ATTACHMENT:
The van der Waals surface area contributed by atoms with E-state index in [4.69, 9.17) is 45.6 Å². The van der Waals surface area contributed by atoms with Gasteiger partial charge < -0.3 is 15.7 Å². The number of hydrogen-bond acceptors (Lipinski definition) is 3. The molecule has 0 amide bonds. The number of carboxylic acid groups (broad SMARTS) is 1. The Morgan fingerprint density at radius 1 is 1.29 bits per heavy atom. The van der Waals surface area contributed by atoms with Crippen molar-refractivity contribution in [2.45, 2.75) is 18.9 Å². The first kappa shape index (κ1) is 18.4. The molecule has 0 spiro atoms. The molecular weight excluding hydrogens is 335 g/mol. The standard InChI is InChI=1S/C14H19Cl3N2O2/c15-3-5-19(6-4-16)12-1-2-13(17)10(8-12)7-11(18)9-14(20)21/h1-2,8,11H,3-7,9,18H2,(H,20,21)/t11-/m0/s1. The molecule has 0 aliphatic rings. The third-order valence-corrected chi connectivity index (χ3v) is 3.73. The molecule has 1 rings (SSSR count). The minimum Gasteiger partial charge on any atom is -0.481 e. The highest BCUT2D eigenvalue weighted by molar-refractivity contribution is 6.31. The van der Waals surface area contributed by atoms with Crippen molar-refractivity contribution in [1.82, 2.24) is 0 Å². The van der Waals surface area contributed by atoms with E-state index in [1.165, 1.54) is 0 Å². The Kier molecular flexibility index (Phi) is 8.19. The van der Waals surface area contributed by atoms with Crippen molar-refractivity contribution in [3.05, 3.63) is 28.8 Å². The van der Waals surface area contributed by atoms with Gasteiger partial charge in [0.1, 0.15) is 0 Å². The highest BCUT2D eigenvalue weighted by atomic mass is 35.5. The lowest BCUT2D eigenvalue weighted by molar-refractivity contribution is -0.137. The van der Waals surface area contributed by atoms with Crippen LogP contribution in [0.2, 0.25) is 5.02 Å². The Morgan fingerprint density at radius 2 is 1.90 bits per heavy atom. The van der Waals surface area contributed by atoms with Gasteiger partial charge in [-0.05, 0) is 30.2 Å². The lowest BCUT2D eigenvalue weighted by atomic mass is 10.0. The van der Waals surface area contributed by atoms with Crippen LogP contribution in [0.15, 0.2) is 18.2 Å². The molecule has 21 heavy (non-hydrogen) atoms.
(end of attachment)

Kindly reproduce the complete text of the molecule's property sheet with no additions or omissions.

The van der Waals surface area contributed by atoms with E-state index in [4.69, 9.17) is 45.6 Å². The van der Waals surface area contributed by atoms with Gasteiger partial charge < -0.3 is 15.7 Å². The number of hydrogen-bond acceptors (Lipinski definition) is 3. The molecule has 0 amide bonds. The number of carboxylic acid groups (broad SMARTS) is 1. The Morgan fingerprint density at radius 1 is 1.29 bits per heavy atom. The van der Waals surface area contributed by atoms with Crippen molar-refractivity contribution in [2.45, 2.75) is 18.9 Å². The first kappa shape index (κ1) is 18.4. The molecule has 0 spiro atoms. The molecular weight excluding hydrogens is 335 g/mol. The standard InChI is InChI=1S/C14H19Cl3N2O2/c15-3-5-19(6-4-16)12-1-2-13(17)10(8-12)7-11(18)9-14(20)21/h1-2,8,11H,3-7,9,18H2,(H,20,21)/t11-/m0/s1. The molecule has 0 aliphatic rings. The third-order valence-corrected chi connectivity index (χ3v) is 3.73. The molecule has 1 rings (SSSR count). The minimum Gasteiger partial charge on any atom is -0.481 e. The highest BCUT2D eigenvalue weighted by molar-refractivity contribution is 6.31. The van der Waals surface area contributed by atoms with Crippen molar-refractivity contribution in [1.82, 2.24) is 0 Å². The van der Waals surface area contributed by atoms with E-state index in [1.165, 1.54) is 0 Å². The Kier molecular flexibility index (Phi) is 8.19. The van der Waals surface area contributed by atoms with Crippen molar-refractivity contribution in [3.05, 3.63) is 28.8 Å². The van der Waals surface area contributed by atoms with Gasteiger partial charge in [0.1, 0.15) is 0 Å². The highest BCUT2D eigenvalue weighted by atomic mass is 35.5. The lowest BCUT2D eigenvalue weighted by molar-refractivity contribution is -0.137. The van der Waals surface area contributed by atoms with Crippen LogP contribution in [0.2, 0.25) is 5.02 Å². The Morgan fingerprint density at radius 2 is 1.90 bits per heavy atom. The van der Waals surface area contributed by atoms with Gasteiger partial charge in [-0.05, 0) is 30.2 Å². The lowest BCUT2D eigenvalue weighted by atomic mass is 10.0. The van der Waals surface area contributed by atoms with Crippen LogP contribution in [0.15, 0.2) is 18.2 Å². The molecule has 21 heavy (non-hydrogen) atoms.